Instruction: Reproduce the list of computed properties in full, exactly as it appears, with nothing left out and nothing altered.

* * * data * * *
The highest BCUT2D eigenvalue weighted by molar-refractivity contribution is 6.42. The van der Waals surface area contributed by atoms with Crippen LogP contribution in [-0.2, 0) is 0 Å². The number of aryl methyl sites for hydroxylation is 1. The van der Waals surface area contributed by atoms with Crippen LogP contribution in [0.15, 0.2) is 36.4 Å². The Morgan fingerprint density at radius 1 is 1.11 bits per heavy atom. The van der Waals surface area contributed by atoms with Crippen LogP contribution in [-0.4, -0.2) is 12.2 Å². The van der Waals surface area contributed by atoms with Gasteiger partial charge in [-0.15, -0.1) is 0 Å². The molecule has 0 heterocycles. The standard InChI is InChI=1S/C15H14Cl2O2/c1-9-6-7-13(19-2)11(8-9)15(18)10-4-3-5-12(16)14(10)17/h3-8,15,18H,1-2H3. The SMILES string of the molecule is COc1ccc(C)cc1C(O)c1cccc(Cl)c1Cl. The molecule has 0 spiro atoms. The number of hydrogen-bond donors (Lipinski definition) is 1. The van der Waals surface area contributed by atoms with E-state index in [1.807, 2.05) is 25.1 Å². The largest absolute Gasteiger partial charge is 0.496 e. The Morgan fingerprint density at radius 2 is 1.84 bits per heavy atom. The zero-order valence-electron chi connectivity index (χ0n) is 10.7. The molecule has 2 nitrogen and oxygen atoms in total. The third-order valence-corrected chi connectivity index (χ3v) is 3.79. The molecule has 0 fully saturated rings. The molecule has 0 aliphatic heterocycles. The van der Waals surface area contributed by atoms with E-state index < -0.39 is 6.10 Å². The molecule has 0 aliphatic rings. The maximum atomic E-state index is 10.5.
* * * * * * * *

The highest BCUT2D eigenvalue weighted by molar-refractivity contribution is 6.42. The van der Waals surface area contributed by atoms with Crippen LogP contribution in [-0.2, 0) is 0 Å². The number of aryl methyl sites for hydroxylation is 1. The van der Waals surface area contributed by atoms with Crippen LogP contribution in [0.15, 0.2) is 36.4 Å². The Morgan fingerprint density at radius 1 is 1.11 bits per heavy atom. The van der Waals surface area contributed by atoms with Crippen LogP contribution in [-0.4, -0.2) is 12.2 Å². The van der Waals surface area contributed by atoms with Gasteiger partial charge in [-0.15, -0.1) is 0 Å². The molecule has 0 heterocycles. The standard InChI is InChI=1S/C15H14Cl2O2/c1-9-6-7-13(19-2)11(8-9)15(18)10-4-3-5-12(16)14(10)17/h3-8,15,18H,1-2H3. The SMILES string of the molecule is COc1ccc(C)cc1C(O)c1cccc(Cl)c1Cl. The molecule has 0 spiro atoms. The number of hydrogen-bond donors (Lipinski definition) is 1. The van der Waals surface area contributed by atoms with E-state index in [1.807, 2.05) is 25.1 Å². The largest absolute Gasteiger partial charge is 0.496 e. The Morgan fingerprint density at radius 2 is 1.84 bits per heavy atom. The zero-order valence-electron chi connectivity index (χ0n) is 10.7. The molecule has 2 nitrogen and oxygen atoms in total. The third-order valence-corrected chi connectivity index (χ3v) is 3.79. The molecule has 0 fully saturated rings. The molecule has 0 aliphatic heterocycles. The van der Waals surface area contributed by atoms with E-state index < -0.39 is 6.10 Å². The molecule has 0 aliphatic rings. The maximum atomic E-state index is 10.5.